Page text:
Wildfires and Wine: How Napa Valley Endures, Recovers
California’s Wine Country was in a state of emergency as more than a dozen wildfires burned through large swaths of land in Napa and Sonoma counties. The fires destroyed at least 8,000 homes, caused more than 40 fatalities, and forced residents throughout the area to evacuate.
YPO members Silver Oak Cellars President David Duncan and HALL Wines LLC President Mike Reynolds both remained in Napa Valley while the wildfires burned nearby. The YPO Wine and Hospitality Networks recently sponsored a global conference call with them, giving them the opportunity to share their personal experiences as well as their insights on the impact of the fires on the wineries, tourism, future vintages and more.
“Part of the challenge was trying to help our staff and make sure they were safe and their homes were safe,” says Reynolds. “Simultaneously, we were at the peak of our harvest. We had a lot of grapes to pick, a lot of grapes to process and a lot fermentation to get started. We were in a deficit of information. The internet didn’t work, the power was out in most places, cell phones didn’t work in all places and just the basics that we take for granted were not available to us.”
A thick haze of smoke spread around the region and some of the worst air quality recorded engulfed the Bay Area of Northern California. According to Reynolds, there was less than half a mile visibility, people were wearing masks and it was challenging to work due to the air quality. Another challenge was access. Not only were people kept out of the fire areas but also out of the areas that could potentially burn. As a result, huge portions of the Napa Valley were blocked off. Even though HALL Wines had grapes to pick, their employees weren’t about to get to them right away.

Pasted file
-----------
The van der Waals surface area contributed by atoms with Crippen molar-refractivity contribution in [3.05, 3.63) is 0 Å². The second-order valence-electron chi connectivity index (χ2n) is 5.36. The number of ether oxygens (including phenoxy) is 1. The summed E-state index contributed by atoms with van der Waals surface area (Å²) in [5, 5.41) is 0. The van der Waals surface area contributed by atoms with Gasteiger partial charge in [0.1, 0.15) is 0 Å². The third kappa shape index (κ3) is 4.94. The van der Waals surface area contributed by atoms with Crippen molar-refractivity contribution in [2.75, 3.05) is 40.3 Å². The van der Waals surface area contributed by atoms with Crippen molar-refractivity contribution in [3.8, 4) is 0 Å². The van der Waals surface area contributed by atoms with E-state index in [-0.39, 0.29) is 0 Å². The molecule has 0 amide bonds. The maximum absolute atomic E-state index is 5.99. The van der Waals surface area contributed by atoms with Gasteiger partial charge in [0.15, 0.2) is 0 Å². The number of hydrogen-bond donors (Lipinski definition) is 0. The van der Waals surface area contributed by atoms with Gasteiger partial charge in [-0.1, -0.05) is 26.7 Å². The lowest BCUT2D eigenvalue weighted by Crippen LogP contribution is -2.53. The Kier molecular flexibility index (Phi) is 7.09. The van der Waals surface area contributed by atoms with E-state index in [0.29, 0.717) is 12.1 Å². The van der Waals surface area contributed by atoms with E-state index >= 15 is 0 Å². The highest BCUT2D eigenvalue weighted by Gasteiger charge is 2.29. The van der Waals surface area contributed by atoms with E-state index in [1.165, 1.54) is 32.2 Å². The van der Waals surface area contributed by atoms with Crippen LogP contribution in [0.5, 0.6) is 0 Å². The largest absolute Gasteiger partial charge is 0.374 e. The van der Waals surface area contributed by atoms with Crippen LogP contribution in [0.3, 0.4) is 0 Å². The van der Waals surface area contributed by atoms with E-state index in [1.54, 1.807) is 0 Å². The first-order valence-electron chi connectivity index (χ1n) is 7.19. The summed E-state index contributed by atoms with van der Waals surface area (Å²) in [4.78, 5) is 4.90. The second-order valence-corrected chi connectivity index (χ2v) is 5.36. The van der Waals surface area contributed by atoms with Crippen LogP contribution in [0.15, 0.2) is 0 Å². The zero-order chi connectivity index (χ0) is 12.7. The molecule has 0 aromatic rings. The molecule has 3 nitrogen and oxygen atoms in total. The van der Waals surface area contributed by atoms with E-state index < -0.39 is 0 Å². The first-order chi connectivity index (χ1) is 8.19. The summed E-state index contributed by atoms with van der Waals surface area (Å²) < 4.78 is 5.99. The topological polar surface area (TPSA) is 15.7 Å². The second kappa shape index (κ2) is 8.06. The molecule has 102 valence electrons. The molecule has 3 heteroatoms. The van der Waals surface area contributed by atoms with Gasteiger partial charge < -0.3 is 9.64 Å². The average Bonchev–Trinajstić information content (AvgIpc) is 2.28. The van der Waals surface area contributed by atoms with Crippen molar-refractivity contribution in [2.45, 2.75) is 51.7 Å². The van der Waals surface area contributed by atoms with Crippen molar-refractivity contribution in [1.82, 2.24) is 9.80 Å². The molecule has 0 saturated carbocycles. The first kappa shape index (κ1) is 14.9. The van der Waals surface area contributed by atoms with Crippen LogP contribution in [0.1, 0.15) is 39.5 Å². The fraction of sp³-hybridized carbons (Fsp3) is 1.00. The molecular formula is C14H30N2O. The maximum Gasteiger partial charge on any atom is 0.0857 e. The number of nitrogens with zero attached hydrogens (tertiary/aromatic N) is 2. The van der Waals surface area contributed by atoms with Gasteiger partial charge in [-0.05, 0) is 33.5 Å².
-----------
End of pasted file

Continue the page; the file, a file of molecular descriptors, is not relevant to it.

“For a lot of people, coming back to work provided a sense of normalcy in their lives with all this chaos going on,” says Reynolds. “One of the things we did was we gave people jobs when we really didn’t need them because they needed to work, they needed to get a paycheck so they could pay their bills.”
Silver Oak also told its employees take care of what was important first — their families and homes — and paid staff for the week they were unable to work. “Having that experience does change your mindset a bit,” says Duncan. “Every single person that lost their home had the same response: It’s just stuff.”
Reynolds and his wife found out what was important to them when they were forced to pack up everything they could in their cars and evacuate their home in the middle of the night.
“We took photo albums, computers and records of our family,” says Reynolds. “We came very quickly to the reality that if the house burned down it was out of our control. What you’re really worried about is your family, your friends, your dogs, and making sure that everybody is safe. Everything else is not that important.”
The outpouring of support from local residents as well as people from afar has helped the community get back on its feet quickly. Right now the best way to continue to support the area is to buy Napa and Sonoma wines and to come visit the region and vineyards. Hospitality drives the area and there was a substantial decline in tourism in the fall as a result of the fires. This slower season is an ideal time to visit. According to Reynolds, visitors can “get up close and personal with people in the wine country when there’s less competition.”
Napa and Sonoma are very much back in business. And the fires will have very little impact on what a visitor experiences or the wines the vineyards produce.
“We’re not going to put something in the bottle that’s not great. Anything affected by the fire will be quite minimal,” says Duncan. “2017 is shaping up shaping up to be a nice vintage.”